It seems that the government has made up its mind to sell the national carrier this time. The home minister Amit Shah-led group of ministers (GoM) has approved the sale of Air India. The panel approved the expression of interest (EoI) after gauging the interest of potential buyers and reportedly making a significant decision on Air India's debt which stood at Rs 58,351 crore at the end of March 2019.
After transferring a part of this debt - Rs 29,464 crore - to a special purpose vehicle (SPV) Air India Assets Holding Ltd, the panel has reportedly approved to shift more debt of over Rs 10,000 crore to this SPV. That leaves the flag carrier with about Rs 18,500 crore of debt which is an aircraft-related loan.
That's a huge discount. As per the last EoI, the buyer had to take over Rs 33,392 crore of debt and liabilities of AI and Air India Express as part of debt reallocation. Typically, in a sale offer where the debt is backed by an asset, which is aircraft in this case, the response tends to be good. Who would not want to take on debt which has actual underlying value? It all depends on how the new buyer can utilize those planes to extract the maximum value.
The other pain point in the previous disinvestment attempt (last year) was the one-year lock-in period for employees. While it's still unknown that this condition will be included in the upcoming EoI, but experts say that it's the not going to be a big problem for the new buyer. Why?
The national carrier has reduced its workforce significantly over the past few years. The total workforce of Air India and Air India Express (which was put on sale last time) stood at 12,163 in 2017/18 which is nearly half of its staff strength of 22,556 in 2014/15. What's more? The airline's per aircraft staff ratio is one of the best in the sector - even better than its private rivals like IndiGo and SpiceJet.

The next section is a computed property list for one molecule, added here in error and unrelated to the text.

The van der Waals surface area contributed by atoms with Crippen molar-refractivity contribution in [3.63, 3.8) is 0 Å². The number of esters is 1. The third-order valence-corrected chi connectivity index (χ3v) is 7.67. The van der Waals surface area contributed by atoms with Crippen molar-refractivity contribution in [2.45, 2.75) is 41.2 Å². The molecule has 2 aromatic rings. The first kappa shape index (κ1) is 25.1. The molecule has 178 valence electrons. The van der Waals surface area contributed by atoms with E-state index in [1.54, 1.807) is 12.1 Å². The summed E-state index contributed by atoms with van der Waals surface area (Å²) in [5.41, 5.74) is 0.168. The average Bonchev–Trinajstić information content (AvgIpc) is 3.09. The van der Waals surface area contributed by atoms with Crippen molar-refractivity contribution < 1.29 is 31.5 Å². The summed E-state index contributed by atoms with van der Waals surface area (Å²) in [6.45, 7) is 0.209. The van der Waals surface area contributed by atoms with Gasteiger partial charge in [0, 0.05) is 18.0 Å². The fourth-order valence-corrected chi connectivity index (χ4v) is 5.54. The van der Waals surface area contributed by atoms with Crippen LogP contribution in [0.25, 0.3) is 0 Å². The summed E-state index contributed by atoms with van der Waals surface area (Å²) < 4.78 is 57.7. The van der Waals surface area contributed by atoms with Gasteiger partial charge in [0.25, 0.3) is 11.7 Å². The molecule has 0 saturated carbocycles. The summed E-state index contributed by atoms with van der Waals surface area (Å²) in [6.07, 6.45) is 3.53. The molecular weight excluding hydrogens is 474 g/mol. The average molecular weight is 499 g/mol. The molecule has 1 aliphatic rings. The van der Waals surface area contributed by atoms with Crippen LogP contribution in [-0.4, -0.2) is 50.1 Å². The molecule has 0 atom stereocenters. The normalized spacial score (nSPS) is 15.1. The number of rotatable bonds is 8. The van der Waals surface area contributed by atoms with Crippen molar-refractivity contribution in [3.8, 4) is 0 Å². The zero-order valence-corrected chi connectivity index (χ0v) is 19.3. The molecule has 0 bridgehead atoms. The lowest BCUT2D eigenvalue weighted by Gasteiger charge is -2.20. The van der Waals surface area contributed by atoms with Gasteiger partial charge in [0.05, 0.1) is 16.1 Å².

For instance, Air India and Air India Express had 145 aircraft at the end of 2017/18 - translating into per aircraft staff ratio of 84. The corresponding figures for IndiGo and SpiceJet stood at 114 and 142, respectively. Despite being a PSU, it's a known fact that Air India has highly-trained employees, especially on the operations and engineering sides, which are sought after by the private rivals.
With two major pain points being resolved, who would not want an airline which has lion's share in the international segment, and owns some of the prized slots in domestic and international markets. As per aviation regulator Directorate General of Civil Aviation's (DGCA) data for April-June 2019, the share of Air India in the international segment is about 34 per cent among domestic carriers, and 11.62 per cent among all carriers (international and domestic) flying in and out of India.
After the fall of Jet Airways, Air India is the only full-service domestic carrier serving to long-haul destinations in the US and Europe. Its slots - about 6,200 - in key cities like Delhi, Mumbai, New York, London, Tokyo and Amsterdam are of immense value as they cannot be acquired overnight by other airlines. For example, airlines like IndiGo, Vistara and SpiceJet have applied for slots at the Heathrow airport but have been denied several times.
Also, unlike the previous time when the government had put out 76 per cent stake on sale - a dampener that raised concerns among investors of the constant involvement from bureaucracy in the operations of the airline - the aviation minister Hardeep Singh Puri has already said that 100 per cent stake will be put on the block.
The other big pull factor for a new buyer would be the improving financial condition. Air India is in much better shape now than last year. As per civil aviation ministry estimates, the airline registered 12.92 per cent growth in revenues in eight months to November 2019 over the corresponding period last year. The airline posted operating profits of Rs 177.2 crore during April-November 2019, which is significantly higher than 535.9 crore of operational losses in the corresponding period last year. Its net losses, which the airline has incurred due to huge interest cost, have come down from Rs 5,149 crore to Rs 2,857 crore in the same period. So while Air India continues to be susceptible to volatility in ATF (aviation turbine fuel) prices and geopolitical issues, but that is also the case with all global carriers.
Last month, it was reported that the roadshows conducted in Mumbai, Singapore received a tepid response. But it seems that those involved in the roadshows, including EY advisors and Air India CMD Ashwani Lohani, could understand the pain points, and have tried to address them. All said and done, the government might still not be able to sell Air India before March 2020 - a statement made by finance minister Nirmala Sitharaman last year. But at last, there's a big hope that sale would come to fruition.